Friday, December 09, 2011

How To Return To Recession

We have been here before, we are at it again. Edmund Burke should stand corrected: However much one reads history, one is doomed to repeat it. The Great Depression was caused by financial excesses followed by protectionism and government inaction: The next one, which is looming around the corner, will be exactly the same. 

David Cameron saved his job, for the moment. He, who wanted to be the hero, walked out of an Europe-wide deal to save the Euro. By doing so, he showed not just the 'bulldog spirit' that he was to show, but 'bulldog brain', but then bulldogs may be offended. He sunk into protectionism, a sort of desperate politics to keep some of his loony backbenchers and out-of-touch colleagues pleased. And, by doing so, he risked two things: First, if the Euro ends up collapsing, a long and potentially bloody depression all over the world; and, second, if the Eurozone countries manage to pull together, a final setting of sun of any British influence over the world. Britain loses either way.

It has always been a difficult thing for Britain, as it punched above its weight, to know how to deal with the world after the empire. The first problem was that the ruling class and its children hardly got over the imperial hangover. The second is that Americans hardly thought much of Britain, despite Britain's attempts to be on the right side, despite the enormous costs that the country had to bear. It was Britain's desperation to be the 51st state, despite its very different social and economic realities from the nation across the pond, which kept it dangling like a sore thumb in the twilight years of nationalism in Europe. And, that made it hard for Britain to reconcile its international image and street realities: Here is a nation with imperial hangover and street riots, the country that gave the world free trade but sunk into protectionism itself, that taught liberalism but ruled by cranky illiberal reactionaries, a country which preaches what it can't practice. Cameron had all these problems, along with some of his own.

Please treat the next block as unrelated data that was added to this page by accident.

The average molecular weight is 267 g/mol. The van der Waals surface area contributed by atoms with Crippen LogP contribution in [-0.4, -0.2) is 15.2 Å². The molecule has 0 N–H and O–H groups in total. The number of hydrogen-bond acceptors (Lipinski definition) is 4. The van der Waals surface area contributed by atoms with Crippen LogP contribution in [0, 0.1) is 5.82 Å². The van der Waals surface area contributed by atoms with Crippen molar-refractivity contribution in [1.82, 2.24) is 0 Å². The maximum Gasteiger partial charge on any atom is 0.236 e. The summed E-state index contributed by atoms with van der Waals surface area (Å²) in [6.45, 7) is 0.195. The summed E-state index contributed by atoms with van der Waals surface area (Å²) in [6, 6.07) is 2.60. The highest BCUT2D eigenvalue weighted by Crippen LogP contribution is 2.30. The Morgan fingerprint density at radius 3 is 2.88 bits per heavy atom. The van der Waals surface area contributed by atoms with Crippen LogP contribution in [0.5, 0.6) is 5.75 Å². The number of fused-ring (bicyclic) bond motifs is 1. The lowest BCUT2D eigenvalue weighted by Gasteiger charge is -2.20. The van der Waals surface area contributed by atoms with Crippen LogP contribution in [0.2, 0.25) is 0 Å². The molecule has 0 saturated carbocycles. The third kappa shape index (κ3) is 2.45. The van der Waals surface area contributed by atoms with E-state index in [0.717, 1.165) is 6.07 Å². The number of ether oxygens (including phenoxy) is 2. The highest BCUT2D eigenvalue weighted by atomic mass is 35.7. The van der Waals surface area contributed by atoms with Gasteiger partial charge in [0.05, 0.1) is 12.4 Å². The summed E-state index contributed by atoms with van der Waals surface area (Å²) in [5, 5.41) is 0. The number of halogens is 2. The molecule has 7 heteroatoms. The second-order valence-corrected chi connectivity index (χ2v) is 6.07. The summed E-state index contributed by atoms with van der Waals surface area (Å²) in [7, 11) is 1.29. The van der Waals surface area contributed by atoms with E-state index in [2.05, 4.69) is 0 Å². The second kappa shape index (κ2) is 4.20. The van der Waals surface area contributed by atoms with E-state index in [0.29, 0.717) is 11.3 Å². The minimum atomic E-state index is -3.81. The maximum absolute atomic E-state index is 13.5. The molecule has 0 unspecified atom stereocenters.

Like, he loves the banks. In his vision, Britain is a one square-mile size nation whose economy is kept afloat by bankers who bank their own money in Belize anyway. An economy which is so fragile that a night time parking charge by the Westminster Council, which will affect some super-rich who needs to spend evenings shopping in Oxford Circus or boozing in nightclubs in Piccadilly, would almost destroy it. In his vision, it is a nation which has never grown up to face a globalized world, a world where the movement of capital, information and talent are global and what matters is not how protective you are but how connected. Banks are Britain's problems, not solutions: It sucks away the tiny nations wealth with its 40% profit margin and convert it into a formless bonus, to be spent on Gulf homes, Russian mistresses and Swiss bank balances, and Cameron will indeed do everything to keep this going. Except his fat rich backbenchers, everyone is more or less saying that if Banks go, we don't have to bail them out again and the country can possibly go back to what it did best - making things - but he is too enthralled in his La belle epoch to realize any of this.

The problem with Britain kept out of an European deal is that potentially, this marks the beginning of a new era of European rivalry and decline. We were comfortable with the idea of a benign passing of era kind of decline, but this could be different: It can hit Britain where it hurts, in the job creating industries like manufacturing, and eventually, banks will leave anyway if anyone else, like some mad ruler in a gulf country, will take them. Cameron, in a way, is only a symptom, and not the whole problem: The two Eds of Labour must be happy that they are not at the sharp end. But the British self-realization has once again failed to come through: The sunset of the empire is not going to be hampered by parking charges this time. 

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